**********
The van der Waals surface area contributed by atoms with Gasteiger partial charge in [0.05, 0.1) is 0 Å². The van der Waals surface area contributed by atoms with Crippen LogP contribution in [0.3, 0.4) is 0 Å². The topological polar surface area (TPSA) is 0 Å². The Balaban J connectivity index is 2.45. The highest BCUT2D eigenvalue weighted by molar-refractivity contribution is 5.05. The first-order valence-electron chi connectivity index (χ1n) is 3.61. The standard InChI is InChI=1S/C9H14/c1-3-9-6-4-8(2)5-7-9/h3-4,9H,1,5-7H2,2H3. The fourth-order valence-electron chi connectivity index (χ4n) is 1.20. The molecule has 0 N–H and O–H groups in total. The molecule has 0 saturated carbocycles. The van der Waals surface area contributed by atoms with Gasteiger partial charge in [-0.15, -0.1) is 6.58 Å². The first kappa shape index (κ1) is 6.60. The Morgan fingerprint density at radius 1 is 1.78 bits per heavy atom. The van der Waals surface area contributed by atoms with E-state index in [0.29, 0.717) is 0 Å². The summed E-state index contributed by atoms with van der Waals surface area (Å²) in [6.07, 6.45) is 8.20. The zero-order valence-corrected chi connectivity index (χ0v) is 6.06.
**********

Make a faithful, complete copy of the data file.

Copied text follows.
The van der Waals surface area contributed by atoms with Gasteiger partial charge in [0.05, 0.1) is 0 Å². The van der Waals surface area contributed by atoms with Crippen LogP contribution in [0.3, 0.4) is 0 Å². The topological polar surface area (TPSA) is 0 Å². The Balaban J connectivity index is 2.45. The highest BCUT2D eigenvalue weighted by molar-refractivity contribution is 5.05. The first-order valence-electron chi connectivity index (χ1n) is 3.61. The standard InChI is InChI=1S/C9H14/c1-3-9-6-4-8(2)5-7-9/h3-4,9H,1,5-7H2,2H3. The fourth-order valence-electron chi connectivity index (χ4n) is 1.20. The molecule has 0 N–H and O–H groups in total. The molecule has 0 saturated carbocycles. The van der Waals surface area contributed by atoms with Gasteiger partial charge in [-0.15, -0.1) is 6.58 Å². The first kappa shape index (κ1) is 6.60. The Morgan fingerprint density at radius 1 is 1.78 bits per heavy atom. The van der Waals surface area contributed by atoms with E-state index in [0.29, 0.717) is 0 Å². The summed E-state index contributed by atoms with van der Waals surface area (Å²) in [6.07, 6.45) is 8.20. The zero-order valence-corrected chi connectivity index (χ0v) is 6.06.